Rotation depth is something you don’t usually think about at first, you’re simply focused on just the first five, because no pitcher is individually likely to break down, and if the five are good enough you should never need a replacement, right? I thought it could be useful to provide some updated numbers from the season most recently finished. Those sixth and seventh starters in a system — they’re going to get innings, sometimes a lot of them.

Overall, these guys made 967 combined starts, for an average of 32 per team. They threw a combined 5,097 innings, for an average of 170 per team. They totaled 7.2 RA9-WAR, and 24.1 regular WAR, for averages of 0.2 and 0.8. Their combined ERA- was 125; their combined FIP- was 119. Contenders and non-contenders alike had to give dozens of starts to guys who didn’t so much figure to be starters in March and April.

Take that team average of 32 starts, that’s a fifth of all starts, basically its own rotation slot. Building rotation depth isn’t the easiest thing because real good arms will get rotation jobs right away. You won’t be able to sign good starters to minor-league contracts to stash in Triple-A. You generally won’t be able to keep good, established starters in the bullpen. Good depth often has to come from within, in the form of younger talent. Depth is hard to build but it’s easy to deplete.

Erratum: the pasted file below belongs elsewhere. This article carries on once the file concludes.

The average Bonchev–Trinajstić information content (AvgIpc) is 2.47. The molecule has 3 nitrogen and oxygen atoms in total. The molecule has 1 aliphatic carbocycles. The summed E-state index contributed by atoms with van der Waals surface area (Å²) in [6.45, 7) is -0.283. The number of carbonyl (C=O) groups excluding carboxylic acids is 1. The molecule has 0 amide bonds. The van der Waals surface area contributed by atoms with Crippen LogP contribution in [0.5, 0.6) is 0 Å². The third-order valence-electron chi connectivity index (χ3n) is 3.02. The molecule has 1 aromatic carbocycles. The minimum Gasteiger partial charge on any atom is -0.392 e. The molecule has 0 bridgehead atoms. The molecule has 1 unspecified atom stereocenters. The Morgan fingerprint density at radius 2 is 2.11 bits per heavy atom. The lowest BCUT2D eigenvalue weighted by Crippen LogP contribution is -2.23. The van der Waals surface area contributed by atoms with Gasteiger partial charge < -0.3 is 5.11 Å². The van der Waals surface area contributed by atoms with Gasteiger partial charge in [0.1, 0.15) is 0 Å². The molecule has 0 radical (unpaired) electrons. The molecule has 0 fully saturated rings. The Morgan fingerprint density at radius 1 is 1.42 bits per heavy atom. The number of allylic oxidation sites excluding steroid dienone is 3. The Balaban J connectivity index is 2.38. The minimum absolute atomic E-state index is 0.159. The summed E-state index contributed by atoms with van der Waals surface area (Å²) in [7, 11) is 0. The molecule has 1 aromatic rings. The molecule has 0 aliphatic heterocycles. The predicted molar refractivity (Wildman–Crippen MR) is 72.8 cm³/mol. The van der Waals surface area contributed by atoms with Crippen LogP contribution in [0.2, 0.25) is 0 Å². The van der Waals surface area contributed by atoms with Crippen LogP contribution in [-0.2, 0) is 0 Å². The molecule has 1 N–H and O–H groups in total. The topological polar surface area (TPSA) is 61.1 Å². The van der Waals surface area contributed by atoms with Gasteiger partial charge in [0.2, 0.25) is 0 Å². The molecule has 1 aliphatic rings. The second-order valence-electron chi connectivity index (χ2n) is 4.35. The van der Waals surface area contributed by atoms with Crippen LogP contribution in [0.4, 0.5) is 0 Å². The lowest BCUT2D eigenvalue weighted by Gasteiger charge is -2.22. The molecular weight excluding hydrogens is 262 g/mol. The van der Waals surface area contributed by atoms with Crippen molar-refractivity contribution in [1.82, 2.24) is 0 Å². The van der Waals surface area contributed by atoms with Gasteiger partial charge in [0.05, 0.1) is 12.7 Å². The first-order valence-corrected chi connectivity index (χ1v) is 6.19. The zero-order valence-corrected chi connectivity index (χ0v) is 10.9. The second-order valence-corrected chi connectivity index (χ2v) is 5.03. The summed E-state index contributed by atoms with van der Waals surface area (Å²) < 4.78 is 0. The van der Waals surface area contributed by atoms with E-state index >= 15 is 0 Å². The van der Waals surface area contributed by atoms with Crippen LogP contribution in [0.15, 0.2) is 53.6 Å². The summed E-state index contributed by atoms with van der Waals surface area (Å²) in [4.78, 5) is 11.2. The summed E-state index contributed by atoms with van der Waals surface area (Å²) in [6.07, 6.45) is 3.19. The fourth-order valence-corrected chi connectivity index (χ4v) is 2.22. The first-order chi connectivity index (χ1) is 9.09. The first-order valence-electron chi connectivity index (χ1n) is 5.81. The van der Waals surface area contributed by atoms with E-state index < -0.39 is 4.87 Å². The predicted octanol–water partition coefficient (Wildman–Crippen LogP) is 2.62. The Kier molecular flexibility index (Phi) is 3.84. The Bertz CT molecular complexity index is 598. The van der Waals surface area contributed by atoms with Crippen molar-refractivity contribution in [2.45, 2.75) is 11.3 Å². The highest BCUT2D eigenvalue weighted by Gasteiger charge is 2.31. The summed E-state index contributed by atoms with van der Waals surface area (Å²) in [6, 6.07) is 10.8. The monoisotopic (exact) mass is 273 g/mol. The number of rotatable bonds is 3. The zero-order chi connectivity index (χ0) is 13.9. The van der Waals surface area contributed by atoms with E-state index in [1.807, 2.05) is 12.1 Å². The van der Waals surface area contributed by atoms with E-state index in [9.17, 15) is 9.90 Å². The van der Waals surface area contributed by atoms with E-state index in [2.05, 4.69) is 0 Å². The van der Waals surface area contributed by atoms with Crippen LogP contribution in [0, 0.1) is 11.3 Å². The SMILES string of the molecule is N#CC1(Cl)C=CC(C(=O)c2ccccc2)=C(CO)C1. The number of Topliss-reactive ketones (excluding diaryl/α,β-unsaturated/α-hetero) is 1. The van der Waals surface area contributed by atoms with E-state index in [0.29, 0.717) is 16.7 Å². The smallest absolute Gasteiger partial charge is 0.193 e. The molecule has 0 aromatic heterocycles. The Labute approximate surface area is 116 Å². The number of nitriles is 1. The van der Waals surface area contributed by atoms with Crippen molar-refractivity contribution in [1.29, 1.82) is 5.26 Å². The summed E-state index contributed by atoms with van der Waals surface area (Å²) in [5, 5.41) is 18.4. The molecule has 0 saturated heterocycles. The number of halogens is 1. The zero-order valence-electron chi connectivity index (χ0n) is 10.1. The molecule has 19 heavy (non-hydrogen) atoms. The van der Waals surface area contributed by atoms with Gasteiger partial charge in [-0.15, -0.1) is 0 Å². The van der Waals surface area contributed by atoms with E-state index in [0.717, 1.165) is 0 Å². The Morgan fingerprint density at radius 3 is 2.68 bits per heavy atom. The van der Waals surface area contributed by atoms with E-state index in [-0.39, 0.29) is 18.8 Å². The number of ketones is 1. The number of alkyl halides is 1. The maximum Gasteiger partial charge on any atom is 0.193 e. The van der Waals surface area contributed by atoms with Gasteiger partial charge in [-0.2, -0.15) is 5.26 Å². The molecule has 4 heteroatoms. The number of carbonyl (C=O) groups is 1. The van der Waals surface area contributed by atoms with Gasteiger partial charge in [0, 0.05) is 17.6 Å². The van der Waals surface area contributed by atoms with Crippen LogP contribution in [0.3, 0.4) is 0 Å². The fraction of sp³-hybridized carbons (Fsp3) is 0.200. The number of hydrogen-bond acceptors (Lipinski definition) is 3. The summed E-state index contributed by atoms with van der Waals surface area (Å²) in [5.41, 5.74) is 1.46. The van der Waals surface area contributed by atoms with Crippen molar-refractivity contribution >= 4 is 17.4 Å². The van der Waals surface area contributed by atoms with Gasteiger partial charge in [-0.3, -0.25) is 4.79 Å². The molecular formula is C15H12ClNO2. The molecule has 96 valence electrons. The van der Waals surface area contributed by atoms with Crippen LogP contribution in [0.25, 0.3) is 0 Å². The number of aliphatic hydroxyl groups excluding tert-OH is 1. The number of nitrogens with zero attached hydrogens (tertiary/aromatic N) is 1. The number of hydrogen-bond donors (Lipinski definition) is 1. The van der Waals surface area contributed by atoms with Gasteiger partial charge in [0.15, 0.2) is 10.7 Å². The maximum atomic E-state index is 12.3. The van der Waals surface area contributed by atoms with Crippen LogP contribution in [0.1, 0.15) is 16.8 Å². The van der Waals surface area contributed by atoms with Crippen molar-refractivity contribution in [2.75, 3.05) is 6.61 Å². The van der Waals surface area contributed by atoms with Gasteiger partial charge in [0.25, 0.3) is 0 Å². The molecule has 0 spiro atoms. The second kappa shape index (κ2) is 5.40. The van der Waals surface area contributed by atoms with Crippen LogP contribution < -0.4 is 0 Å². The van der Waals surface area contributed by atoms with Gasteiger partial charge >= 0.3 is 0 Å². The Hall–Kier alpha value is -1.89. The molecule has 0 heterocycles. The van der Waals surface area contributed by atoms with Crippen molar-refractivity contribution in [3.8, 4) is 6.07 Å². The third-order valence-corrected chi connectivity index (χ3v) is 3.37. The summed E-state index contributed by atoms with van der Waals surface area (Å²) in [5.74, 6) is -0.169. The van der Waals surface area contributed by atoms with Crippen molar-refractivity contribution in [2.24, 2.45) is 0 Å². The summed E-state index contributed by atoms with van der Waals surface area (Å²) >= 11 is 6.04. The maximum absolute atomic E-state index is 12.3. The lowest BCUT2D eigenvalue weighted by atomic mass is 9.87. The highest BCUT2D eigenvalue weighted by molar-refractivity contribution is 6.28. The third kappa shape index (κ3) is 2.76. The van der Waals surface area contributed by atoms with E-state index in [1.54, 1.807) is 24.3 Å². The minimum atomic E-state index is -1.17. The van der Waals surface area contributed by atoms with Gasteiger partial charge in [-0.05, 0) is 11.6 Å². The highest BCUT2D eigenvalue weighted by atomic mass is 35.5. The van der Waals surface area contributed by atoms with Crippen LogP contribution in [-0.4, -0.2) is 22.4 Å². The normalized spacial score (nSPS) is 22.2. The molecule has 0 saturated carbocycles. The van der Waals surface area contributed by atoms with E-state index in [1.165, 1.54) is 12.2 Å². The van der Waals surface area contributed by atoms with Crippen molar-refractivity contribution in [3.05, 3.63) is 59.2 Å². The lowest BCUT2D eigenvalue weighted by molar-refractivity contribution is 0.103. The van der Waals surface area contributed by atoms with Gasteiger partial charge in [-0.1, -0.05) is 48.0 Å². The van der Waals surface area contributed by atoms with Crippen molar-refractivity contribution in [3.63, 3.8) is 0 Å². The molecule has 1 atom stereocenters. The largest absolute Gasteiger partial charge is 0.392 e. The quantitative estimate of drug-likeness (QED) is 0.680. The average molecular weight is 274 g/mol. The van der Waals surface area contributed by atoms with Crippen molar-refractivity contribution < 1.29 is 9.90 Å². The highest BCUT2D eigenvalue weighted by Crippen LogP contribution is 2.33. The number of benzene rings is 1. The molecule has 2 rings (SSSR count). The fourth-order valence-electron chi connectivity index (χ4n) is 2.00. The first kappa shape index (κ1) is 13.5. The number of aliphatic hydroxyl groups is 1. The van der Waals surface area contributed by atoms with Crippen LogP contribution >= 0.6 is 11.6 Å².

As an example, I instantly think of the Mariners. Right now, they’re looking at a rotation of Felix HernandezHisashi IwakumaTaijuan WalkerJames Paxton, and Erasmo Ramirez. There’s not much of anything behind them. The Mariners intend to add another starter, be it Masahiro Tanaka or a free agent or a trade acquisition. That would push Ramirez into the sixth-starter role. A follow-up move could be trading a young starter for some kind of bat, but then they’d be back in their current position, with depth in the persons of Blake Beavan and Brandon Maurer. Ramirez is probably superior, given his health, and he’d make for an excellent sixth-starter option.

The tricky thing is the unpredictability. You never know when you might suddenly have a need, or for how long. The absence of quality depth will usually cost a team, in one way or another. Based on a post by Jeff Sullivan at FanGraphs


By The Numbers


The pitchers who have allowed the most hits over the last two seasons are Jeremy Guthrie (442), Joe Saunders (427), and Jon Lester (425). Source: The Bill Chuck Files


Alumni News


The Angels recently signed LH Justin Thomas to a Minor League contract. Thomas, 27, is expected to start in AAA. From: Alden Gonzalez at (Thomas, who appeared in 8 games for the Mariners in 2008 finished the last half of 2013 with the Nippon Ham Fighters.)